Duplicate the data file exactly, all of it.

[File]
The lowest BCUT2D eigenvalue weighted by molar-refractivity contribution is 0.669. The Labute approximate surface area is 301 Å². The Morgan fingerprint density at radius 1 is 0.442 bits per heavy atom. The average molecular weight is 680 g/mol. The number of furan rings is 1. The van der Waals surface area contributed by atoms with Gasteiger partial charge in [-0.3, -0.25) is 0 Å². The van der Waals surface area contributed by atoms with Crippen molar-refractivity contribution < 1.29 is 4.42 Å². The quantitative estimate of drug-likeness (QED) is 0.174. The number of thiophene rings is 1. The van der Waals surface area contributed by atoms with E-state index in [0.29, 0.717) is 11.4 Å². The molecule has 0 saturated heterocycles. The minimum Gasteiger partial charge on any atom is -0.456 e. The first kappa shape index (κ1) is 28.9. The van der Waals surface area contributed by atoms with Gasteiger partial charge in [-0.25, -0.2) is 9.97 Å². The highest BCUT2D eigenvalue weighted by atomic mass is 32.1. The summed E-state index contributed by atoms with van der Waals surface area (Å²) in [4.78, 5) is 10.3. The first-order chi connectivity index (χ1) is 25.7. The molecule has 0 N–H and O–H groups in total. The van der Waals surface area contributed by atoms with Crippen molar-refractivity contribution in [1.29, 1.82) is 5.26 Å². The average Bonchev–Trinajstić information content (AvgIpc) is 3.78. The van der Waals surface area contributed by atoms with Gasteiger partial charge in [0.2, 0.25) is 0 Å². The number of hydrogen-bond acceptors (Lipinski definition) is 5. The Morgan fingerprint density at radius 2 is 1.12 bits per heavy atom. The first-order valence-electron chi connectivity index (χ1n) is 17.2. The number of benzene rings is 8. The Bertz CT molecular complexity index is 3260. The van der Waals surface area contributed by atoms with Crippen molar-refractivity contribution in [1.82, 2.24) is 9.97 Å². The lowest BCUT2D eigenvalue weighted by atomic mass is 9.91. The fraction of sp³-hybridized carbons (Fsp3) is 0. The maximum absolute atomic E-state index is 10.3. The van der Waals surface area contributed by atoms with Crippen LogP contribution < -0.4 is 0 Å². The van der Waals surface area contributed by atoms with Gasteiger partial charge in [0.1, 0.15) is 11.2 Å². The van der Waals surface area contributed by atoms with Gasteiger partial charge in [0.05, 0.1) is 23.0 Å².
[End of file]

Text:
The lowest BCUT2D eigenvalue weighted by molar-refractivity contribution is 0.669. The Labute approximate surface area is 301 Å². The Morgan fingerprint density at radius 1 is 0.442 bits per heavy atom. The average molecular weight is 680 g/mol. The number of furan rings is 1. The van der Waals surface area contributed by atoms with Gasteiger partial charge in [-0.3, -0.25) is 0 Å². The van der Waals surface area contributed by atoms with Crippen molar-refractivity contribution < 1.29 is 4.42 Å². The quantitative estimate of drug-likeness (QED) is 0.174. The number of thiophene rings is 1. The van der Waals surface area contributed by atoms with E-state index in [0.29, 0.717) is 11.4 Å². The molecule has 0 saturated heterocycles. The minimum Gasteiger partial charge on any atom is -0.456 e. The first kappa shape index (κ1) is 28.9. The van der Waals surface area contributed by atoms with Gasteiger partial charge in [-0.25, -0.2) is 9.97 Å². The highest BCUT2D eigenvalue weighted by atomic mass is 32.1. The summed E-state index contributed by atoms with van der Waals surface area (Å²) in [4.78, 5) is 10.3. The first-order chi connectivity index (χ1) is 25.7. The molecule has 0 N–H and O–H groups in total. The van der Waals surface area contributed by atoms with Crippen molar-refractivity contribution in [1.29, 1.82) is 5.26 Å². The average Bonchev–Trinajstić information content (AvgIpc) is 3.78. The van der Waals surface area contributed by atoms with Gasteiger partial charge in [0.2, 0.25) is 0 Å². The number of hydrogen-bond acceptors (Lipinski definition) is 5. The Morgan fingerprint density at radius 2 is 1.12 bits per heavy atom. The first-order valence-electron chi connectivity index (χ1n) is 17.2. The number of benzene rings is 8. The Bertz CT molecular complexity index is 3260. The van der Waals surface area contributed by atoms with Crippen molar-refractivity contribution in [1.82, 2.24) is 9.97 Å². The lowest BCUT2D eigenvalue weighted by atomic mass is 9.91. The fraction of sp³-hybridized carbons (Fsp3) is 0. The maximum absolute atomic E-state index is 10.3. The van der Waals surface area contributed by atoms with Crippen LogP contribution < -0.4 is 0 Å². The van der Waals surface area contributed by atoms with Gasteiger partial charge in [0.1, 0.15) is 11.2 Å². The van der Waals surface area contributed by atoms with Gasteiger partial charge in [0.05, 0.1) is 23.0 Å².